The Hoatzin, known by various other names like the stinkbird, skunk bird, Canje pheasant, or reptile bird, is a species of pheasant-sized birds found deep in the tropical wilderness and swamps of South America. It is a large, stubby bird that smells foul and is known to produce chicks with large claws on two wing digits, a physical characteristic, which has led some ornithologists and scientists to relate this species with the fossil of bird-like dinosaur Archaeopteryx.
Size: Its size is similar to that of pheasants, with a measurement of 26 in (65 cm) by total length.
Weight: The mass of a Hoatzin can vary between 1.78 and 2.2 lbs (0.8 and 1 kg).
Color: It is characterized by a blue face with bright red eyes, a reddish-brown rufous crest on its head, a long, sooty-brown tail, with the upper parts of wings being dark, sooty-brown and underparts being rich, rufous chestnut.
Body: It has a small head, short, stout bill, long neck, and a large body; the pair of wing claws is lost when a young bird develops into an adult.
Wings: Its wings are broad, rounded, and comparatively short.
The Hoatzin is distributed across the riparian forests and swamps in the Amazon and the Orinoco basins. It is also observed along the coastal areas of the Atlantic through Guyana, French Guiana, and Suriname.
What Kind of Habitats do Hoatzins live in
Since the Hoatzin is a tropical bird species, its habitat includes freshwater marshes, swamps, banks of rivers, gallery forests, lakes, and streams.
In the wild, the Hoatzin’s average lifespan is about 14-15 years, but in captivity, it can survive for up to 29-30 years.
What is Their Diet
Being a folivore, it primarily eats leaves of more than fifty different plant species, including mangroves and arums. Its diet comprises about 82 percent leaves, 10 percent flowers, and 8 percent fruits. It can sometimes accidentally feed on animal matter or insects.
The Hoatzin lives in flocks and nests in colonies, but if ideal nesting locations are scarce, it becomes territorial. When a breeding pair builds the nest, both the female and male birds violently defend it. They display ritual copulations, assume aggressive postures, and emit loud noises to inform others of their territory.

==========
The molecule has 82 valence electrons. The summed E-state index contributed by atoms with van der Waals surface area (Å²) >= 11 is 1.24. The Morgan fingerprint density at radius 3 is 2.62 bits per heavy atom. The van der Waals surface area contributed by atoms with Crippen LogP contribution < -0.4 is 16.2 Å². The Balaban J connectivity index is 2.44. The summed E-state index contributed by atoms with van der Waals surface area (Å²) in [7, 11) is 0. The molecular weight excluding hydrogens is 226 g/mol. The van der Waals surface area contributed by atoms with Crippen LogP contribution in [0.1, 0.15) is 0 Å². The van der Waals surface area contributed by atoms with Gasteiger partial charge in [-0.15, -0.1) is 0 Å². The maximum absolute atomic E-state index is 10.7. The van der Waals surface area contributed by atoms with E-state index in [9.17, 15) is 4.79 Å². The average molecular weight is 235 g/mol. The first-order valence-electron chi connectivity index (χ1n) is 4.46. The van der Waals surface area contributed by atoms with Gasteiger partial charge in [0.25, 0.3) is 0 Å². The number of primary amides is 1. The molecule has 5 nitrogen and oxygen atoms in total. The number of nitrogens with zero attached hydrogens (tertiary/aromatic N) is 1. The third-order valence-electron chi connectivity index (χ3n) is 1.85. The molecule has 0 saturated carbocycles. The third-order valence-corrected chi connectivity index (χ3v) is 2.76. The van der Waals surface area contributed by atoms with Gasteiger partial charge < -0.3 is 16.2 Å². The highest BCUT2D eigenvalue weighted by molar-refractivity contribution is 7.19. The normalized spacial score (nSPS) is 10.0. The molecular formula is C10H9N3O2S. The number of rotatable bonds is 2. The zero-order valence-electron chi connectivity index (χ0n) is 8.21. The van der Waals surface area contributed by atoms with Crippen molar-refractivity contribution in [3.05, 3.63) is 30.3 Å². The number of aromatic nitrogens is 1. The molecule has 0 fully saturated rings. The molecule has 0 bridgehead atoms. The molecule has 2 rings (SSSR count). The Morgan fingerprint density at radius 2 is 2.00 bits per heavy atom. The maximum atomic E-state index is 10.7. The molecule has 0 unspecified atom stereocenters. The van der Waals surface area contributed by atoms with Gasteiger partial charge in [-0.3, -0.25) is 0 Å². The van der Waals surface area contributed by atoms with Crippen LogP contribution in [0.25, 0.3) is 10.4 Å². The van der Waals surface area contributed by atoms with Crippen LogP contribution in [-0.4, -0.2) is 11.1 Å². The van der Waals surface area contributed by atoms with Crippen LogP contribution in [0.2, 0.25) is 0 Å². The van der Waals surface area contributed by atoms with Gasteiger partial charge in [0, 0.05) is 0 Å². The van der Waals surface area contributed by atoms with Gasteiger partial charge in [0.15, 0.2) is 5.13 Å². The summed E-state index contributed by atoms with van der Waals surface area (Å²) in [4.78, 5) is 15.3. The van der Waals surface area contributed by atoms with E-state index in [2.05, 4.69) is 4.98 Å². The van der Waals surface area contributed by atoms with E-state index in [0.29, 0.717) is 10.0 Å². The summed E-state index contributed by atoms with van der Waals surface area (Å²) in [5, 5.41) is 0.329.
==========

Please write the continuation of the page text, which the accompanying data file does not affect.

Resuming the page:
Since it has unusually large crops, the Hoatzin cannot effectively utilize its flight muscles and keel, making it a poor flyer.
It is a noisy species, and it communicates using different types of hoarse calls, such as croaks, groans, grunts, and hisses. The vocalizations are associated with various body movements like wing spreading.
It gathers in flocks and moves in trees to feed on leaves, usually foraging in the early morning and evening.
An adult Hoatzin spends much of its time roosting and regurgitating or digesting its meal.
The unique wing claws of young Hoatzins make them expert climbers.
Young Hoatzins use flapping motion of their specialized wings along with alternating leg movements to swim under water.
The Hoatzin is the only bird species to possess a specialized digestive system that allows it to eat leaves. It has an enlarged crop consisting of symbiotic bacteria, which help in breaking down and digesting the leaves, just like the rumen in cows and other ruminants.
Reproduction and Mating
The Hoatzin starts breeding after it attains sexual maturity at one year of age. As a seasonal breeder, it mates in the rainy season, the timing of which can vary across its territory. After mating, it builds nests on the branches of trees located 6-15 feet over the surface of water. It usually lays 2-3 eggs, which hatch after an incubation period of 32 days. The hatchlings remain in the nest for 14-21 days after they hatch.
The Hoatzins, quite clearly spotted in the wild (because of their striking colors, weird shape, and poor flight), are not considered endangered. In some countries, like Brazil, their eggs are occasionally collected and the adult birds are hunted for food by the native people. However, this is quite rare because the Hoatzins leave a bad taste in the mouth. Even though the destruction of Hoatzin’s habitat is a growing threat in South America, the IUCN has listed this species as ‘Least Concern’.
The Hoatzin has been named the ‘stinkbird’ derived from the foul odor caused by the break down and bacterial fermentation of food in its unique digestive system.
Immediately after hatching, the Hoatzin chicks can use their wing claws and oversized feet to move on tree branches without losing their balance.
When predators like snakes, hawks, and monkeys approach, the chicks use these claws to climb on the smaller branches of trees or hide among the thickets and escape the predators. They would also jump into the water if they cannot keep the predators away in the trees.
The Hoatzin, called the Canje Pheasant in Guyana, is their national bird.
Leave a Reply